In this work Derain experimented with Divisionism, applying thick, similarly-shaped dabs of paint to the canvas in a methodical, even fashion. The canvas is neatly divided into an upper and lower section. The upper section, devoted to the buildings and sky, is painted with vertically-oriented brushstrokes, while the bottom section, describing the water and the boat, is painted with horizontal ones. The artist uses a very bold color palette reminiscent of Impressionist works throughout. The mosaic of strokes noted in the sky are reflected beneath in the water, creating an overall harmonious balance across the entire surface of the canvas.
This painting represents a turning point in Derain's early art as he began to adopt a colorful palette that would enable him to capture his experience of the landscape. While not as bold as his later Fauvist efforts, Houses of Parliament represents the early revolution of color in his work.
André Derain was born in the Parisian suburb of Chatou. He grew up in a middle class family. His father worked as a pastry chef and served as a municipal councilor.
Derain received a traditional education at Saint-Croix in Le Vesinet, and then attended the Lycee Chaptal in Paris. He began studies in engineering at the Ecole des Mines in Paris but left the program in 1898. Derain recalled his formative education as being a miserable experience: "The teachers, ushers and pupils were a far more bitter memory for me than the darkest hours of my military career." Despite his disinterest in school, he excelled at drawing and won an award for it in 1895.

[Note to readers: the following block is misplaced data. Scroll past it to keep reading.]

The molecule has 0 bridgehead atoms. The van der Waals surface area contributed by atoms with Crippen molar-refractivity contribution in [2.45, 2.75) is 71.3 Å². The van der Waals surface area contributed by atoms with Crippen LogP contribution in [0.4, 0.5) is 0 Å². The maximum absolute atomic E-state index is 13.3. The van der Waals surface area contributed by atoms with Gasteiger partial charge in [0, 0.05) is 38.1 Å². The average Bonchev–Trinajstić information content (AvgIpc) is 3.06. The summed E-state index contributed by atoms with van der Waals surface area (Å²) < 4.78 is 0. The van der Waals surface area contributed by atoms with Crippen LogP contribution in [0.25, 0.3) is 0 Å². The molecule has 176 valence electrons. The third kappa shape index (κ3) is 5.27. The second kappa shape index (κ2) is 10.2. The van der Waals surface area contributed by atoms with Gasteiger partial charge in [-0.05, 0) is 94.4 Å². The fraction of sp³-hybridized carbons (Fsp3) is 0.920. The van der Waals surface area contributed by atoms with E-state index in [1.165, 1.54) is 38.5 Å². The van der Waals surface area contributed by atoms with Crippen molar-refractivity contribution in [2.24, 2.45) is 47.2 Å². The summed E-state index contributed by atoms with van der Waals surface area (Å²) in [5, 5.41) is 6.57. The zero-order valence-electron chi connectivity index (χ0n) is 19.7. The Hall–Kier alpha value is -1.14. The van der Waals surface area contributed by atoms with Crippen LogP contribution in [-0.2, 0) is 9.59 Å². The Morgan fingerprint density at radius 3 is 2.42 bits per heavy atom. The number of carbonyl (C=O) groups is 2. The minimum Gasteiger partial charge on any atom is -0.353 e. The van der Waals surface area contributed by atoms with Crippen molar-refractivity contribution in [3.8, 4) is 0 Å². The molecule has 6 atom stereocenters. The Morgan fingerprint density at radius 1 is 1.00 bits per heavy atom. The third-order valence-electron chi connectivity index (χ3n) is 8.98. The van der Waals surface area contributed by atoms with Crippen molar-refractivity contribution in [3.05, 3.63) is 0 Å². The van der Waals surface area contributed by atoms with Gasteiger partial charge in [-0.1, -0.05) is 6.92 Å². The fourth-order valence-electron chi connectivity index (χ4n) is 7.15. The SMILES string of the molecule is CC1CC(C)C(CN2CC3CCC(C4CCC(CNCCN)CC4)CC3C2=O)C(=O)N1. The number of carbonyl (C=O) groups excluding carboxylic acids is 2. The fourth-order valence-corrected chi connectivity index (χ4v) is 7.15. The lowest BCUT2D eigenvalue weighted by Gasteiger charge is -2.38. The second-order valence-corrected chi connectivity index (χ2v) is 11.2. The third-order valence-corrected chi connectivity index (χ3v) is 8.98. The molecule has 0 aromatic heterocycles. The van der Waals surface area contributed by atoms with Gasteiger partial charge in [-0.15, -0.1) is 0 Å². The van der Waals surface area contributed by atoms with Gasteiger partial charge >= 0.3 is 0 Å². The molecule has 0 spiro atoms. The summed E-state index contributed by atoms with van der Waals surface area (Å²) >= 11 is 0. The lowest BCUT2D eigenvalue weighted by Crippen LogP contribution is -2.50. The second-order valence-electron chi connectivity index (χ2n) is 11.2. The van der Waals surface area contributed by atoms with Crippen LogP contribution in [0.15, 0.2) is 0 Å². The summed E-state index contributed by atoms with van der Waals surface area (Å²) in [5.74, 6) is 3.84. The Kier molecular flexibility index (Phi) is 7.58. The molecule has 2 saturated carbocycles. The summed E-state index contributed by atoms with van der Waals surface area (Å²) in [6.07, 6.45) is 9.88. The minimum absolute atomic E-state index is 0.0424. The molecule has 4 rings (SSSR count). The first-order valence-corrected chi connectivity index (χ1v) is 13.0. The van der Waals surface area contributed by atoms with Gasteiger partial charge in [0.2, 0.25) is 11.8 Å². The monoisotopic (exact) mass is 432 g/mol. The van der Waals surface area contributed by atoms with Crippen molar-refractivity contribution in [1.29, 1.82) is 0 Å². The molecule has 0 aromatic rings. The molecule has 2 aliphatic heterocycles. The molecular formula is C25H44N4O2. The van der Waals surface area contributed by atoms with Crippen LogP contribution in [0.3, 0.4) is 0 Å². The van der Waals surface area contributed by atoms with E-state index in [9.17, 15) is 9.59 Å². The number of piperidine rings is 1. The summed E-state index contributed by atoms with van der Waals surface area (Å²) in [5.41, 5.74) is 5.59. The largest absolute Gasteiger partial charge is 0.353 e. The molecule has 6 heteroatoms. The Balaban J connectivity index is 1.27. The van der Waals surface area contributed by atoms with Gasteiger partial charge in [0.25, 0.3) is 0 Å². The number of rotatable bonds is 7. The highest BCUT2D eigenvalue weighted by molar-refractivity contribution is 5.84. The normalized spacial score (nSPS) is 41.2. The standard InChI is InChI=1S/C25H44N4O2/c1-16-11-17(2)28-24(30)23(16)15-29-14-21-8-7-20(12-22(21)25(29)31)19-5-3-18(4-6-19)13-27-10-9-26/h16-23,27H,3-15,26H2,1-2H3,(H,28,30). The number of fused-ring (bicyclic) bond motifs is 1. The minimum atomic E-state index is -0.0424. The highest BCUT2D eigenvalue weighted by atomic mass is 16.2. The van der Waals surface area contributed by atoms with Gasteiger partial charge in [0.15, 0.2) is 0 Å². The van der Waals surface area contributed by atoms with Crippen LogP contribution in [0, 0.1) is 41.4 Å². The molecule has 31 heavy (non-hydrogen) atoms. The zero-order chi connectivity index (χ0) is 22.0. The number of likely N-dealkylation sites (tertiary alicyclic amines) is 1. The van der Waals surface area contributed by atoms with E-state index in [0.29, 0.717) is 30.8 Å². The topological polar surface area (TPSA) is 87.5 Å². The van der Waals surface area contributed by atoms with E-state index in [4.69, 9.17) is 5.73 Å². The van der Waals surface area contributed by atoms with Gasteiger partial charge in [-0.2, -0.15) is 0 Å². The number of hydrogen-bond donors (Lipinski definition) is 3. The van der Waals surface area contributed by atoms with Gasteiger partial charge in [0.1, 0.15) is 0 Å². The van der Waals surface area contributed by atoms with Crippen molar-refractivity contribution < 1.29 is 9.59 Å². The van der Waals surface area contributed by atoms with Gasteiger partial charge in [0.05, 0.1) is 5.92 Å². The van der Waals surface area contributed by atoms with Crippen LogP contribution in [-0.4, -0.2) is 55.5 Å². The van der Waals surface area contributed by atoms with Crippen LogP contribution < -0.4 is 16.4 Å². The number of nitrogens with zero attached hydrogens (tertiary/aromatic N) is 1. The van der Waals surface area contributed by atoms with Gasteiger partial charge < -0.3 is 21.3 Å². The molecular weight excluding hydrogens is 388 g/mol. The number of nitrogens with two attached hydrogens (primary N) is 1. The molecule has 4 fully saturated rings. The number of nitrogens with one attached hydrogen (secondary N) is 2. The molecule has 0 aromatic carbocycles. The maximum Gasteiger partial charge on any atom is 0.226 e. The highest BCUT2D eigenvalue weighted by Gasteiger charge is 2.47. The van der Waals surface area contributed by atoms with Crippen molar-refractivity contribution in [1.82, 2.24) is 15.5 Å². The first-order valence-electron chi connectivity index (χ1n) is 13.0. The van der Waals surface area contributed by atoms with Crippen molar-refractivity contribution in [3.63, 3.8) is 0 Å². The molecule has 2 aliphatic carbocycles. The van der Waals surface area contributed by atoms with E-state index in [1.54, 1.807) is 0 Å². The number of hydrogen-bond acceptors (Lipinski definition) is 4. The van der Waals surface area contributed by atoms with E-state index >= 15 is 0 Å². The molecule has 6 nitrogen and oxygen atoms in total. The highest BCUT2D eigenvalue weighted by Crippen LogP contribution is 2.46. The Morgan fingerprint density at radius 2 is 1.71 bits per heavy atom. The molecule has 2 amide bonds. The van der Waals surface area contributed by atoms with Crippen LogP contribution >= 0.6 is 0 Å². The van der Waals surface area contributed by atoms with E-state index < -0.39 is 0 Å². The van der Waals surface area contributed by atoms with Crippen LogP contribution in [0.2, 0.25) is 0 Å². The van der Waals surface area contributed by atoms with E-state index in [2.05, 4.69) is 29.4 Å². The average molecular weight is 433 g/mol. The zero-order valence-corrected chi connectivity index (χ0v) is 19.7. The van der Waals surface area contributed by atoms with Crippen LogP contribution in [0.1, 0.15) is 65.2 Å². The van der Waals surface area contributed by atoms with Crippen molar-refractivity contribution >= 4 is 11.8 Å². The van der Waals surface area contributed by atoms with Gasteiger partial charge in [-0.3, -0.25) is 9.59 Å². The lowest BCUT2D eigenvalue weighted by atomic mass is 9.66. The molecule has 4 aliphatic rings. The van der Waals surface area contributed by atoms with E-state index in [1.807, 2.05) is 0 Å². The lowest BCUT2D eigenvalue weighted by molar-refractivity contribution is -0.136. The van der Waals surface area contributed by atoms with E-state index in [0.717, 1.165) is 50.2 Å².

Maurice de Vlaminck and Henri Matisse are often credited with Derain's decision to leave school and pursue a career in the arts yet this is not the case. Derain showed a precocious talent for drawing and painting from age fifteen, at which time he and his friend Le Noe began artistic studies with Father Jacomin and his sons. He remained in his studio until 1898, at which point he entered the Paris studio of the Symbolist painter Eugene Carriere. Derain met Matisse when the elder painter arrived at the same studio a few months later. Although Matisse is considered to have been Derain's teacher because he was eleven years his senior, their relationship was more of a collaboration.